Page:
George Platt-Lynes was born on April 15, 1907 in East Orange, New Jersey. But it is after his move to Paris in 1925, where he then met artists such as Réne Crevel, Man Ray, Gertrude Stein and others, that his artistic spark was originally ignited.
Inspired by the effervescent Paris of Cocteau and Bérard, Platt-Lynes returned to his native America to pursue a career as a fashion photographer (via a bookstore he opened in Englewood, New Jersey in 1927, in which he started privately exhibiting the pictures he had taken).
It was in America where he photographed images from mythology, or purely erotic scenes, which dealt explicitly with his homosexual tastes.
In the meantime, he began receiving commissions from Harper’s Bazaar, Town and Country, Vogue and other publications. In 1946, he became head of Vogue magazine’s west coast studio in Los Angeles and photographed celebrities such as Katharine Hepburn, Rosalind Russell, Gloria Swanson and Orson Welles among others. In 1948, Lynes returned to New York to focus on his own private interests, male nudes and documenting the New York City Ballet. He became acquainted with Dr. Alfred Kinsey, who was an influential researcher on human sexuality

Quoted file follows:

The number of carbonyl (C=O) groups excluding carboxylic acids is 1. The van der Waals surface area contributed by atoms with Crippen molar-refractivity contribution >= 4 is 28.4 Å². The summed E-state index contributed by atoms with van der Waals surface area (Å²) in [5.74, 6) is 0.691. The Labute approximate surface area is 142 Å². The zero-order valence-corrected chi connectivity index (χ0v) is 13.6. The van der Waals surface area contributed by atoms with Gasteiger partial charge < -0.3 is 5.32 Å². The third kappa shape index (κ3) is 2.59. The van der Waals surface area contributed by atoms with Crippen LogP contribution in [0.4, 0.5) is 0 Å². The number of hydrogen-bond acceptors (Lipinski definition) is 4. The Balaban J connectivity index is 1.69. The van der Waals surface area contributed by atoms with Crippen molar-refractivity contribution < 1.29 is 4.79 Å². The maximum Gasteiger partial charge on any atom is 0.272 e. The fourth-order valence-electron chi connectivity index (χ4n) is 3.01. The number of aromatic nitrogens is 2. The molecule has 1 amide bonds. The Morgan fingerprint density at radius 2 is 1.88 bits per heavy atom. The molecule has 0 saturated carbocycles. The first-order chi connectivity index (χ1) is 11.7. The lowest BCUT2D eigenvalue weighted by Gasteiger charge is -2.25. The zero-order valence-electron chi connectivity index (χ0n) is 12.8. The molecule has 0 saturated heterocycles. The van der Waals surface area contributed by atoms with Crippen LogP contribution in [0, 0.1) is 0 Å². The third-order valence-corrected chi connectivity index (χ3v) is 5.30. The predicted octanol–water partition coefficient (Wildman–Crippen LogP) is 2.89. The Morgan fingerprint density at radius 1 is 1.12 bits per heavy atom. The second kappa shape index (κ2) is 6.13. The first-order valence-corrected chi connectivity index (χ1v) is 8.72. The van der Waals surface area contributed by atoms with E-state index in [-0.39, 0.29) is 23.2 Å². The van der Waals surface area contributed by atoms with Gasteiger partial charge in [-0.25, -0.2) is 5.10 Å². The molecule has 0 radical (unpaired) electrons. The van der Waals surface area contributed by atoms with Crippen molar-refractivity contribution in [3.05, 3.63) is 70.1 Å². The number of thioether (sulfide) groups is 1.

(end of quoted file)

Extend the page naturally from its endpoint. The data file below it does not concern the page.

“Platt-Lynes himself, ill with cancer and unable to sell his nudes except to Scandinavian physical culture magazines, had lapsed as a fashion figure and, finishing his days in southern California, steeped in the dreams which he had tried, so boldly and beautifully, to balance with the traditional camp of the twentieth-century aesthete“*
Lynes died in 1955, leaving an extensive portfolio of nudes and homoerotic photographic works to the Kinsey Institute.
*Philip Core, “Camp: The Lie That Tells the Truth“, 1984
By Matteo Sarti